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Horse purchase saga - would you trial lease or walk?

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    Original Poster

    #41
    Originally posted by IronwoodFarm View Post
    Others have been kind. I think you are being asked to let trouble come sit at your dining room table. You should r un from this one.

    If insurance is a worry, OP, just know that you are going to have serious exclusions on your MM. Sounds like 3 out of 4 legs have issues. You may be able to get coverage but I think the exclusions will make it worthless.

    If the issue is that you might have to travel to see a horse., then you are letting convenience cloud your judgment, There is a great deal that you can do to preview horses that are not next door. If you do your homework, it will not be a waste of time. I would never let the owner's comment about sending the horse to a sales barn trouble me. Good for her! Maybe someone will buy him, but maybe he will stay there for a while. It's not your problem.

    You are dodging a bullet if you walk form this horse. Seriously. And I sell horses on a regular basis.
    Hadn't even been thinking about insurance TBH. The leasee did insure him herself for $15K. Not sure where you're getting 3 legs, though...It's mostly the one hind that is the question mark.

    Didn't say we wouldn't travel to see a horse. We just couldn't for awhile because of a personal matter we had to tend to and COVID restrictions. I know there are ways to do things virtually, but honestly our comfort level is to be able to sit on the horse more than once and get someone's opinion whom we trust to ideally be there to see the horse in person. I'm sure it works for some people, but we've heard some nightmare stories from others, too.

    The fact that she wants to send him to a sale barn doesn't bother me. It's only the fact that once he gets there, I don't know if it would complicate things if we went through with a purchase (which at this point is probably a long shot). I don't know how contracts with sales barns work--maybe it doesn't matter if the seller manages to find her own buyer.

    Comment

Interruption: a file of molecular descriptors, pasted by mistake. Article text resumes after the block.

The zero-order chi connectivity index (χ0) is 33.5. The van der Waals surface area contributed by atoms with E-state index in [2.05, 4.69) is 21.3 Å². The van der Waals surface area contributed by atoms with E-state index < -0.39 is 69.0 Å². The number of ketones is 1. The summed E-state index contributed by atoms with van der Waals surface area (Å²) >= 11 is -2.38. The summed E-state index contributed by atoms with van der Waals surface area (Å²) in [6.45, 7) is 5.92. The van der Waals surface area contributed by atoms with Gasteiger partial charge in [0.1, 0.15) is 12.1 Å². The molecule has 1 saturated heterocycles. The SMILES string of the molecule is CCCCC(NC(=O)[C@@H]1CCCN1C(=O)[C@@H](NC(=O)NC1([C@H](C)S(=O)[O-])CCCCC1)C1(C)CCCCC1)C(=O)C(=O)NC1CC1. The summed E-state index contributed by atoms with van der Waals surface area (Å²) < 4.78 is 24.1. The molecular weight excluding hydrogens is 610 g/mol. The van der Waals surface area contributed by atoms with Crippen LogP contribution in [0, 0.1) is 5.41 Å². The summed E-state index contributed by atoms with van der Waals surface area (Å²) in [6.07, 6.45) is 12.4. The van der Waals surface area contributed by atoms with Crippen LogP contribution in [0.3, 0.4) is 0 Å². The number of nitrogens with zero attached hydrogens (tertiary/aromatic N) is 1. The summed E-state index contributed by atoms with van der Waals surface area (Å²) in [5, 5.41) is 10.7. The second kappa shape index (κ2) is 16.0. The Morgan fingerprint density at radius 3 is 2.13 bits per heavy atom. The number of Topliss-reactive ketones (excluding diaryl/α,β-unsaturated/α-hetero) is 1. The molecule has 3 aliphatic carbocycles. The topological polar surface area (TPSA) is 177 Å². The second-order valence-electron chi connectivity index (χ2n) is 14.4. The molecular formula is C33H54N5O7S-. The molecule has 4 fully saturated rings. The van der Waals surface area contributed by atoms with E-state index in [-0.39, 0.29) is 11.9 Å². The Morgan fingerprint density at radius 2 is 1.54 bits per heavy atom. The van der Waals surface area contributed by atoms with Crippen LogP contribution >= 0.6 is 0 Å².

#42
      I haven’t read all the replies. OP, this horse is lame. It may be an easy fix, it may be a difficult fix, or it may not be fixable, but the bottom line is that the horse is lame. Buying a lame horse is a gamble that only you can decide to take. If it were me, I would walk- I don’t borrow (or buy) trouble without a darn good reason.

      IMO, also, it is the seller’s job to get a horse sound prior to selling if it has special needs, not the buyer’s. It is also the seller’s responsibility to do further diagnostics on a horse that came up lame in a vetting. It’s unfortunate that the seller doesn’t care to do these things, but that’s their choice.

      Comment


        #43
        Run don’t walk
        too many red flags. Best said by other poster is that this is an undiagnosed issue vs a diagnosed issue that can be managed.

        Comment


          #44
          Walk away. There is absolutely no guarantee that the owner won't just keep your money, figuring you'll opt for the road of least resistance. The horse you see right now, today, is the horse you would be buying. And that horse is lame.

          Keep looking.
          Sheilah

          Comment


            #45
            Walk!!
            Some riders change their horse, they change their saddle, they change their teacher; they never change themselves.

            Remember the horse does all the work, we just sit there and look pretty.

            Comment


              #46
              I will be the contrarian.
              ​​​​​​If there are aspects of this horse you like ... his temperament, athleticism, training ... I don't see a big risk in taking him for an open ended lease, meaning you can return him with reasonable notice.
              If his lameness turns out to just be from going barefoot, that ought to resolve fairly quickly. If his lameness persists, then it would be up to you what, if anything, you might want to pursue.
              I would negotiate a low price option to buy. With a written and notarized contract.
              The 20 minute warm-up doesn't bother me. Maybe the lease rider needs 20 minutes to warm him up, and he might change with a rider with more finesse. Or maybe he is one that takes awhile to mentally get going.

              Comment


                #47
                Horses are enough of a problem even when they are sound and healthy. There is zero reason to even consider buying a horse with this much ???? going on. There are a zillion other horses out there who are sound.

                Pass. Times 100. Then times 100 again.

                Comment


                  #48
                  Originally posted by OverandOnward View Post